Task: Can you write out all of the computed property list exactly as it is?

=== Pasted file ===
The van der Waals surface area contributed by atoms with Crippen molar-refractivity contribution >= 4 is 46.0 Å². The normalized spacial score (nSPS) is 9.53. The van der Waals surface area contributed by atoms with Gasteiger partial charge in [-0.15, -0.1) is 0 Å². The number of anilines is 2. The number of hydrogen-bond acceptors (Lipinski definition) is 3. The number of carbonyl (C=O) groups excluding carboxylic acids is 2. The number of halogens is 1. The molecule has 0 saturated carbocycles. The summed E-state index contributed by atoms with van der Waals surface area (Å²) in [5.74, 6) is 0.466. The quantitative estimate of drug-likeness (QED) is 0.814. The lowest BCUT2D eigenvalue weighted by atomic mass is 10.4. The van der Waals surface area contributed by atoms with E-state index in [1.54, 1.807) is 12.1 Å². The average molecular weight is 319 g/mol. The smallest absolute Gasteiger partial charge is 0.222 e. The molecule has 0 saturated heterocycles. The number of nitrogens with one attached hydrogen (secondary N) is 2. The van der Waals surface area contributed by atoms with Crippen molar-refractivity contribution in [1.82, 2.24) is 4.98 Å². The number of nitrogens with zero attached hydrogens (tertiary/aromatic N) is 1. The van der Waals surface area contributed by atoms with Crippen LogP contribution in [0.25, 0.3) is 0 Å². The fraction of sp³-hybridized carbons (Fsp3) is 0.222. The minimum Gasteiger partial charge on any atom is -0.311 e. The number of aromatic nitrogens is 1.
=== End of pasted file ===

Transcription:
The van der Waals surface area contributed by atoms with Crippen molar-refractivity contribution >= 4 is 46.0 Å². The normalized spacial score (nSPS) is 9.53. The van der Waals surface area contributed by atoms with Gasteiger partial charge in [-0.15, -0.1) is 0 Å². The number of anilines is 2. The number of hydrogen-bond acceptors (Lipinski definition) is 3. The number of carbonyl (C=O) groups excluding carboxylic acids is 2. The number of halogens is 1. The molecule has 0 saturated carbocycles. The summed E-state index contributed by atoms with van der Waals surface area (Å²) in [5.74, 6) is 0.466. The quantitative estimate of drug-likeness (QED) is 0.814. The lowest BCUT2D eigenvalue weighted by atomic mass is 10.4. The van der Waals surface area contributed by atoms with E-state index in [1.54, 1.807) is 12.1 Å². The average molecular weight is 319 g/mol. The smallest absolute Gasteiger partial charge is 0.222 e. The molecule has 0 saturated heterocycles. The number of nitrogens with one attached hydrogen (secondary N) is 2. The van der Waals surface area contributed by atoms with Crippen molar-refractivity contribution in [1.82, 2.24) is 4.98 Å². The number of nitrogens with zero attached hydrogens (tertiary/aromatic N) is 1. The van der Waals surface area contributed by atoms with Crippen LogP contribution in [0.25, 0.3) is 0 Å². The fraction of sp³-hybridized carbons (Fsp3) is 0.222. The minimum Gasteiger partial charge on any atom is -0.311 e. The number of aromatic nitrogens is 1.